Wednesday, April 22. On the Mississippi River, a Federal naval flotilla of six transports and 13 barges passed the Confederate batteries at Vicksburg and landed downriver. One transport and seven barges were sunk, but the rest carried the necessary supplies for General Ulysses S. Grant to execute his plan to capture Vicksburg. Confederate President Jefferson Davis advised General John C. Pemberton, commanding the Confederates at Vicksburg, to block Federal ships on the river with flaming rafts.
Skirmishing occurred in western Virginia, Tennessee, Louisiana, and Missouri.
Thursday, April 23. Newspapers reported that a seance was conducted by a medium at the White House. It was alleged that after President Abraham Lincoln left the session, “spirits” pinched the nose of Secretary of War Edwin M. Stanton and pulled the beard of Secretary of the Navy Gideon Welles.
In North Carolina, four Confederate ships ran the Federal blockade at Wilmington and delivered valuable supplies. Skirmishing occurred in Virginia, Tennessee, Alabama, and Missouri.
Friday, April 24. The Confederate Congress passed a law imposing a “tax in kind” on 10 percent of all produce for the current year. The tax disproportionately harmed small farmers who could not afford to surrender 10 percent of their harvest, unlike plantation farmers.
In Alabama, General Grenville Dodge’s Federals captured Tuscumbia. In Mississippi, Federal Colonel Benjamin Grierson continued his cavalry raid to divert attention from Ulysses S. Grant at Vicksburg; Grierson’s men skirmished at Garlandville and Birmingham. In the Gulf of Mexico, U.S.S. De Soto captured four Confederate blockade runners.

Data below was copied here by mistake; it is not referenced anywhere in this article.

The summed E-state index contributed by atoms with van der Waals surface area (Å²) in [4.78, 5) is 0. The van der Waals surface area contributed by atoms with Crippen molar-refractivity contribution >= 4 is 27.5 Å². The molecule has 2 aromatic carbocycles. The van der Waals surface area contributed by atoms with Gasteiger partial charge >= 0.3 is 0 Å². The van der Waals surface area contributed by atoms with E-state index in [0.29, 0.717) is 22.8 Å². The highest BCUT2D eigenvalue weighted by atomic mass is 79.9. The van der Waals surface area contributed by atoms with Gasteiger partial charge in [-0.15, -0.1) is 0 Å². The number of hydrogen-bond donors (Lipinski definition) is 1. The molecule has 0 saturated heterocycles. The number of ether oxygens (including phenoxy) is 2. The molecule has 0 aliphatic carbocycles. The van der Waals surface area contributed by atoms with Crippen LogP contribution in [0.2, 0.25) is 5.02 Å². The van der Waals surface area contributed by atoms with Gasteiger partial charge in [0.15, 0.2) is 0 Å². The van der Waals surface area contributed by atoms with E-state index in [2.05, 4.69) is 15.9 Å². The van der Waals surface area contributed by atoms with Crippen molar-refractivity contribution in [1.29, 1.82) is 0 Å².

Skirmishing occurred in Virginia, Missouri, and Louisiana.
Saturday, April 25. Confederate General Dabney H. Maury assumed command of the largely pro-Union Department of East Tennessee. In Great Britain, debate took place in Parliament over what should be done about British vessels seized by U.S. blockade ships. Skirmishing occurred in western Virginia, the Indian Territory, and the Arizona Territory.
Sunday, April 26. In Missouri, General John S. Marmaduke’s Confederates were repulsed while attacking Cape Girardeau. In Mississippi, Benjamin Grierson’s Federals threatened the state capital at Jackson. In Alabama, a Federal raid began from Tuscumbia, headed for Rome, Georgia.
Skirmishing occurred in Maryland, Virginia, western Virginia, Tennessee, Missouri, and Louisiana.
Monday, April 27. In Virginia, General Joseph Hooker’s Federal Army of the Potomac began moving out of winter quarters at Falmouth up the Rappahannock River toward the fords over the river. This began another effort to destroy General Robert E. Lee’s Confederate Army of Northern Virginia. Spring weather had dried the roads, and Washington was pressuring Hooker to act.
The Confederate Congress passed a law authorizing the issuance of eight percent bonds or stock to redeem bonds sold prior to December 1, 1862. Dabney H. Maury was replaced as commander of the Confederate Department of East Tennessee by General Simon Bolivar Buckner. Maury was reassigned to command the District of the Gulf.
In Missouri, Marmaduke’s Confederates continued skirmishing near Jackson and White Water Bridge. Skirmishing occurred in Virginia, Tennessee, Kentucky, western Virginia, North Carolina, and South Carolina.
Tuesday, April 28. In Virginia, the Army of the Potomac began crossing the Rappahannock, moving through the Wilderness area west of Robert E. Lee’s Confederates at Fredericksburg. Hooker left a Federal corps to oppose Fredericksburg while the rest of his army moved to outflank Lee’s left. The Episcopal church in Fredericksburg rang the alarm.
President Lincoln commuted the death sentence of Sergeant John A. Chase, who had been convicted of striking and threatening an officer. Lincoln instead ordered Chase imprisoned at hard labor “with ball and chain attached to his leg” for the remainder of the war.
In Mississippi, Grierson’s Federals skirmished at Union Church. Skirmishing occurred in Kentucky and Alabama.
Primary source: The Civil War Day by Day by E.B. Long and Barbara Long (New York, NY: Da Capo Press, Inc., 1971)